Poaching has increased at an alarming rate over the last few years due to an increasing demand on rhino's horn in East Asia and the Middle East market. Traditional Chinese medicine beliefs of its curative powers is the main reason the horns are so valuable. On the other hand, the horn is also seen as a symbol of power in some cultures, which means it is only being used as an ornament to depict status in society.
The rhino horn is made up of keratin, the protein found in hair and fingernails. In the centre of the horn there are dense mineral deposits of calcium and melanin, which is actually very similar in structure to horse hooves! Although the horn contains a great amount of Keratin, there is no scientific proof that rhino's horn mineral composition is an effective cure for life-threatening illnesses, like traditional Chinese medicine likes to claim. In other words, the Rhino's horn "medical miracles" are just a perception that has been in Asian tradition for thousands of years.
Every day we are getting closer to not seeing rhinos ever again. But the solution to saving them can be as complex as the poaching issue itself. A multi-faceted approach has been required to address the socioeconomic challenges that surround this issue. Employment, education, reduction of demand, law enforcement (international and government cooperation), political will and cross-border support with neighbouring countries are just a few of the components that are making a difference in the Rhinos survival.
Even though it seems like there is much to be done, the Save the Waterberg Rhino foundation is already allocating resources. In the last few years, the foundation has been able to achieve multiple goals thanks to fundraisers and working in close conjunction with private reserves, rhino owners, APU's and the South African National Parks.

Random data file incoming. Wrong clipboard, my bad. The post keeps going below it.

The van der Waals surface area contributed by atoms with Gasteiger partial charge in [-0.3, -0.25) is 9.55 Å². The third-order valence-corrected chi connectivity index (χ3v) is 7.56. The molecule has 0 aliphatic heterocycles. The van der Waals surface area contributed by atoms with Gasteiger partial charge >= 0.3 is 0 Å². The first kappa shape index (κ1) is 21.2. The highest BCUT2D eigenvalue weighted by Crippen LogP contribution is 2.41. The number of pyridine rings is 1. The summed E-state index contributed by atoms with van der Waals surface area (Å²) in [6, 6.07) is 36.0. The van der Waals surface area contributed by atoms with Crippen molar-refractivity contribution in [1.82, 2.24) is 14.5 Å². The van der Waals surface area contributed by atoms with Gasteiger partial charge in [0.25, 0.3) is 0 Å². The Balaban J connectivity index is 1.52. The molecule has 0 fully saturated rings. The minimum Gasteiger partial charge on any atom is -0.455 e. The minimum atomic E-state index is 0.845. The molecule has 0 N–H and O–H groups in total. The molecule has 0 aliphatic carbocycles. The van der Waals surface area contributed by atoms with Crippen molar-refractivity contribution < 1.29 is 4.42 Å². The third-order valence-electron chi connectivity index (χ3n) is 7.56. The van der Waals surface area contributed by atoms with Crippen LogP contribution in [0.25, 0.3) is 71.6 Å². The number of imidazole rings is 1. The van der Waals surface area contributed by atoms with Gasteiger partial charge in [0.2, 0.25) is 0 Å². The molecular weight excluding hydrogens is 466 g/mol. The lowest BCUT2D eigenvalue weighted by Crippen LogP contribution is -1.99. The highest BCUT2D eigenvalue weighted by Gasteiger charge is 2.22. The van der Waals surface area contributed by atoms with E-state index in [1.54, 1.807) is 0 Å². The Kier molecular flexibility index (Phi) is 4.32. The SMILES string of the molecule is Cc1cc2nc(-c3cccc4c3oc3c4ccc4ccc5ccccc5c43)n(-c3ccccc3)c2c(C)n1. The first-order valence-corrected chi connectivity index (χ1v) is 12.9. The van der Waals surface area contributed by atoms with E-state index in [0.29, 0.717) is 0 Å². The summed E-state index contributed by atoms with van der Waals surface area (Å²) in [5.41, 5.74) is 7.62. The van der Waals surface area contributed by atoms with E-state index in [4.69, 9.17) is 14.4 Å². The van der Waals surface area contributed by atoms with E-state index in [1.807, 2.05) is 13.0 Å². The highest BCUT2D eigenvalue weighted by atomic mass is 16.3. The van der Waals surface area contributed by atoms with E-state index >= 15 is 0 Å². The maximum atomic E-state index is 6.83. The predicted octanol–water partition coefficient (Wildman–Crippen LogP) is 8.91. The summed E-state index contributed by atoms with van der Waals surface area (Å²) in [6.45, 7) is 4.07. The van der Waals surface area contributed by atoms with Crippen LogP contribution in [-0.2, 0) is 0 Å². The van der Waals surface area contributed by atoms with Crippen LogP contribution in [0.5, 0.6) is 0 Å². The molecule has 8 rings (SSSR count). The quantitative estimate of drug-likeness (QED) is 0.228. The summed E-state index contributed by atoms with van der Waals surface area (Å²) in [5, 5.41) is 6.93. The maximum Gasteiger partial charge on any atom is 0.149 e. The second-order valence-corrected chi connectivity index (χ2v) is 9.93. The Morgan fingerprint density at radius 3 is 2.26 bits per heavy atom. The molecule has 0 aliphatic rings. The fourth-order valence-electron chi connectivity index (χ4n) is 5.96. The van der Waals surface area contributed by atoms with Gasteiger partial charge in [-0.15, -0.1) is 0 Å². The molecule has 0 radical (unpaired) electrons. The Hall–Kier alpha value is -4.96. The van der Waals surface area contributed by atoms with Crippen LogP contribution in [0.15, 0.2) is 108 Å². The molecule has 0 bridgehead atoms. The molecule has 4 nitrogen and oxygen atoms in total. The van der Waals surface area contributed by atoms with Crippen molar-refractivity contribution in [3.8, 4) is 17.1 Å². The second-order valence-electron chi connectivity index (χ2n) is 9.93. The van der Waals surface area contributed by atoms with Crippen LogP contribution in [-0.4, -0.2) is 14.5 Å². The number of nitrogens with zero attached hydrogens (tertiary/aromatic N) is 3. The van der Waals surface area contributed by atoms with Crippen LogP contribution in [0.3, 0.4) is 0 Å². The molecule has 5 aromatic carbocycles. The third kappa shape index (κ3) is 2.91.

Through funding and sponsoring, the foundation has managed to procure achievements such as a responsive trailer, high tech equipment, areal patrols, a Rhino response team, security workshops, environmental education programmes of rhino conservation, awareness programmes, employment of staff, and many others. All of this progress has managed to make the life of the rhino's more secure, but yet there is much more that can and must be done in order to preserve these magnificent animals.
What can we do to help
Donations are the most effective way to help rhino owners in the fight against poaching. Owners have been evaluating the problem year after year and have determined a plan to direct funds effectively to generate the greatest impact. However, there are other ways to help as well, and the first and most important thing is to keep yourself informed. You can subscribe to the Save the Waterberg Rhino newsletter to be constantly updated about the poaching crisis.
When on a riding holiday at Ant's Lodge, be sure to ask your guide and host for more information. They will be happy to speak to you about the issue and introduce you to some of the rhinos at the reserve. When coming back home, don't forget about what you have learned and seen, spread the word and inform others as well. Returning home with a small booklet or poster and putting it up in the office or school can spark interest in others and they might want to be part of the cause.
If you are ever lucky enough to spot a Rhino, just remember you might have been one of the last few humans to have ever been in the presence of this creature. If we do not act NOW, we could be looking at a future in which this iconic species is wiped out.
For more information about Ant's Lodge, please visit us at Equus Journeys.
Make sure to contact us if you have any questions: firstname.lastname@example.org / +44(0)1905388977
You might also enjoy reading:
For donations and further information regarding the cause visit: Save the Waterberg Rhino